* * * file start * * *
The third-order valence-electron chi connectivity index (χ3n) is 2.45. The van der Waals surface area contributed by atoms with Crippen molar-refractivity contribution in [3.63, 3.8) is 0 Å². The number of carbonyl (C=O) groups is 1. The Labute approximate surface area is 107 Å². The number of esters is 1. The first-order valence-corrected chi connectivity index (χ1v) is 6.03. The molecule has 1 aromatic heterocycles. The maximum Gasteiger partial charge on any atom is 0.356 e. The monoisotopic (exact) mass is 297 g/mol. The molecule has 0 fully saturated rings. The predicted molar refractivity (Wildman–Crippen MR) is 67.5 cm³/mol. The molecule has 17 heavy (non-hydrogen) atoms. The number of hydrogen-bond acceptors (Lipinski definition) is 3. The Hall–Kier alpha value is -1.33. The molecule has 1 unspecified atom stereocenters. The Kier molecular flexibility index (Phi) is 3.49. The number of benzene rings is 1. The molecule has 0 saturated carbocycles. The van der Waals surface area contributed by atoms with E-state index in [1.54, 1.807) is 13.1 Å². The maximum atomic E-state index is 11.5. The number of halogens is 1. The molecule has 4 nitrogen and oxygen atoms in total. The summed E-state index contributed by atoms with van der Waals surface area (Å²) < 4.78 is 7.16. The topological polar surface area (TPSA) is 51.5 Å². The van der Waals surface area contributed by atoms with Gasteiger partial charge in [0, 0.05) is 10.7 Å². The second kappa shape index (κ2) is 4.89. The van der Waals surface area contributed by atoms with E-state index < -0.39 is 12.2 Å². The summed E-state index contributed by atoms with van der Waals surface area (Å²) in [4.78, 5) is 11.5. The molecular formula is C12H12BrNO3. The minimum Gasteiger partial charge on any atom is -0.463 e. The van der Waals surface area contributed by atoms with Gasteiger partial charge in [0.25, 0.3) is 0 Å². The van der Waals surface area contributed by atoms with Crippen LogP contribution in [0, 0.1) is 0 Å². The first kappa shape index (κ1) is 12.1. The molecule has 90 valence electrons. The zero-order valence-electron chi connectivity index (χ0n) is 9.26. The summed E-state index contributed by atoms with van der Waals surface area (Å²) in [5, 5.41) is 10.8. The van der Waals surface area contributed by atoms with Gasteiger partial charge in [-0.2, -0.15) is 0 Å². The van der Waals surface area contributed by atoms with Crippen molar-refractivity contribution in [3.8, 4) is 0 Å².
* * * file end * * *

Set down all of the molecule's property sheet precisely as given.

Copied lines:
The third-order valence-electron chi connectivity index (χ3n) is 2.45. The van der Waals surface area contributed by atoms with Crippen molar-refractivity contribution in [3.63, 3.8) is 0 Å². The number of carbonyl (C=O) groups is 1. The Labute approximate surface area is 107 Å². The number of esters is 1. The first-order valence-corrected chi connectivity index (χ1v) is 6.03. The molecule has 1 aromatic heterocycles. The maximum Gasteiger partial charge on any atom is 0.356 e. The monoisotopic (exact) mass is 297 g/mol. The molecule has 0 fully saturated rings. The predicted molar refractivity (Wildman–Crippen MR) is 67.5 cm³/mol. The molecule has 17 heavy (non-hydrogen) atoms. The number of hydrogen-bond acceptors (Lipinski definition) is 3. The Hall–Kier alpha value is -1.33. The molecule has 1 unspecified atom stereocenters. The Kier molecular flexibility index (Phi) is 3.49. The number of benzene rings is 1. The molecule has 0 saturated carbocycles. The van der Waals surface area contributed by atoms with E-state index in [1.54, 1.807) is 13.1 Å². The maximum atomic E-state index is 11.5. The number of halogens is 1. The molecule has 4 nitrogen and oxygen atoms in total. The summed E-state index contributed by atoms with van der Waals surface area (Å²) < 4.78 is 7.16. The topological polar surface area (TPSA) is 51.5 Å². The van der Waals surface area contributed by atoms with Gasteiger partial charge in [0, 0.05) is 10.7 Å². The second kappa shape index (κ2) is 4.89. The van der Waals surface area contributed by atoms with E-state index < -0.39 is 12.2 Å². The summed E-state index contributed by atoms with van der Waals surface area (Å²) in [4.78, 5) is 11.5. The molecular formula is C12H12BrNO3. The minimum Gasteiger partial charge on any atom is -0.463 e. The van der Waals surface area contributed by atoms with Gasteiger partial charge in [0.25, 0.3) is 0 Å². The van der Waals surface area contributed by atoms with Crippen LogP contribution in [0, 0.1) is 0 Å². The first kappa shape index (κ1) is 12.1. The molecule has 90 valence electrons. The zero-order valence-electron chi connectivity index (χ0n) is 9.26. The summed E-state index contributed by atoms with van der Waals surface area (Å²) in [5, 5.41) is 10.8. The van der Waals surface area contributed by atoms with Gasteiger partial charge in [-0.2, -0.15) is 0 Å². The van der Waals surface area contributed by atoms with Crippen molar-refractivity contribution in [3.8, 4) is 0 Å².